No need to put your mask on between bites, he added.

Seat selection doesn't matter much

A traveller sits next to an empty seat.

Research indicates that blocking off middle seats on planes can lower the risk of transmission on board.

An October preprint, which has yet to be peer reviewed, found that the chance of a passenger in coach contracting Covid-19 on a two-hour domestic flight was 1 in 3,900 if all seats were occupied. But when middles seats were kept empty, that risk went down to 1 in 6,400.

As far as other seating choices go, Sanford said there isn't much data to suggest that window is better than aisle or vice versa. The research so far is mixed: One December study found that the coronavirus' secondary attack rate on a domestic flight in Australia was greater among passengers in window seats than in aisle or middle seats. But other studies have found that people in aisle seats have more contact with other travellers during flights, which can increase their risk of infection.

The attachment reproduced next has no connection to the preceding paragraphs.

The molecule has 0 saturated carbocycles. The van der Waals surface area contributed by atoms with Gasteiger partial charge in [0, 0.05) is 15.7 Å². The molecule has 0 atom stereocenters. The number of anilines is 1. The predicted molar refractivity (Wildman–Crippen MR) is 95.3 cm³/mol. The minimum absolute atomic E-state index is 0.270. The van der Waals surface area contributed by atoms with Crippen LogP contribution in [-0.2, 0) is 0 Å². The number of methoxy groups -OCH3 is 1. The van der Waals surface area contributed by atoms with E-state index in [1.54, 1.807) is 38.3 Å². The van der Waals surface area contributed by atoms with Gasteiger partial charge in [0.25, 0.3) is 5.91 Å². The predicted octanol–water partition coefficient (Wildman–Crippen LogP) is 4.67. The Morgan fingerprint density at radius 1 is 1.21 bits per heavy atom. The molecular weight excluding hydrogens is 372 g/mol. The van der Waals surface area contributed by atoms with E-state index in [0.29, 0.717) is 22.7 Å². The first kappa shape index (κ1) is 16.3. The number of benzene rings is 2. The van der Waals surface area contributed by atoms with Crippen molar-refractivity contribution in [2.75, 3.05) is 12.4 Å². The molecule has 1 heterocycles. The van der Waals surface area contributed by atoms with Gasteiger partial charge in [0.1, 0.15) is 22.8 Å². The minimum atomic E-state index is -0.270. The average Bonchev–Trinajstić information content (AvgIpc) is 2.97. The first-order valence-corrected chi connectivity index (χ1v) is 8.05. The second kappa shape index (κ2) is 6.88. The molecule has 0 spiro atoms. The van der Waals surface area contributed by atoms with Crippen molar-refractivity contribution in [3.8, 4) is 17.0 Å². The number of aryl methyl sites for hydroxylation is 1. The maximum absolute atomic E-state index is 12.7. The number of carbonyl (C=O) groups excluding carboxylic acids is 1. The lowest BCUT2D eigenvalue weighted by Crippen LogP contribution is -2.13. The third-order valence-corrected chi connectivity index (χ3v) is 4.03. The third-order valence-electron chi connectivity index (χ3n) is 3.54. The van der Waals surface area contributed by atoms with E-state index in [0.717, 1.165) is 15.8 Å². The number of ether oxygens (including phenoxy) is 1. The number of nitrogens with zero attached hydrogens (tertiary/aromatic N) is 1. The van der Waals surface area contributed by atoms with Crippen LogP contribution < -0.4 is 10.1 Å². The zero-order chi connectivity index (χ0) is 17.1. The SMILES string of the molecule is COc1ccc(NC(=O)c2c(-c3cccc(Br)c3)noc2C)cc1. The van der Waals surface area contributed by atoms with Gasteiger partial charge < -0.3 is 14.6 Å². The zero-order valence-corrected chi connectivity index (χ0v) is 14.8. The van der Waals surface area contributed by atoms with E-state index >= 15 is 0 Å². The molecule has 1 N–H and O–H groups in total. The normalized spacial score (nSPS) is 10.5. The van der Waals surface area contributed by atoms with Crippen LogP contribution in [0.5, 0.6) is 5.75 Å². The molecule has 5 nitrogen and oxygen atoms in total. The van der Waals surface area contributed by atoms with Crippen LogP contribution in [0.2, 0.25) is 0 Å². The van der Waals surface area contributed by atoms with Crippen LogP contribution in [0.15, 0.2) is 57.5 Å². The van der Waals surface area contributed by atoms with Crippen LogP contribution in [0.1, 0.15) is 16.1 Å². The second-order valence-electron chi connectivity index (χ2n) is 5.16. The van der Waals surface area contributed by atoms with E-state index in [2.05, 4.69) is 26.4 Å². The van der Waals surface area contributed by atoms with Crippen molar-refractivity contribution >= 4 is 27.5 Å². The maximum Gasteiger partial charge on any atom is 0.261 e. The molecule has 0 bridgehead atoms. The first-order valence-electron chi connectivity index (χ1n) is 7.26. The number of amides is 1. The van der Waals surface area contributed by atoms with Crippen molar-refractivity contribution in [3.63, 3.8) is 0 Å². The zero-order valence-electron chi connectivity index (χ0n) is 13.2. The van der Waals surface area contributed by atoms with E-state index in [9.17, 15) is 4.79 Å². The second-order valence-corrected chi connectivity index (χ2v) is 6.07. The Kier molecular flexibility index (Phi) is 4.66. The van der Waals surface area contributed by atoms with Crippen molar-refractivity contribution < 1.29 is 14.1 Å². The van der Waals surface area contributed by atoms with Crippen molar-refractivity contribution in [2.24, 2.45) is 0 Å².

"Things like seat selection have such a negligible, minimal effect on the ultimate risk," Sanford said.

Splurging on a first-class ticket won't reduce your risk

A Delta first-class section on a flight from Phoenix to Minneapolis.
Thomas Pallini/Insider

Although seats in first class are spaced farther apart, Sanford said that probably won't cut your risk of infection.

"I don't think it's a huge difference and I would not spring for the money," he said.

Indeed, a study last year documented an instance of coronavirus transmission in business class. A 27-year-old woman passed the virus to 12 other business-class passengers during a 10-hour commercial flight to Hanoi, Vietnam. The people at highest risk of infection were those less than two seats away from the woman.

Just two passengers in economy class were infected.

Don't travel to a place where the hospital system is overwhelmed

A relative of a Covid-19 patient breaks down at LNJP Hospital in New Delhi, India on April 21, 2021.

 The key concern about travelling abroad, Sanford says, is whether you'd be able to receive proper medical care at your destination.

"It'd be really bad for you and all concerned if you got Covid in India currently, with the healthcare system there full of patients already," he said.

Still, Sanford added, there's no need to worry about whether the airport you're flying into has lots of international travellers.

"I don't tell people to avoid international hubs," he said. "I do tell them to avoid crowds.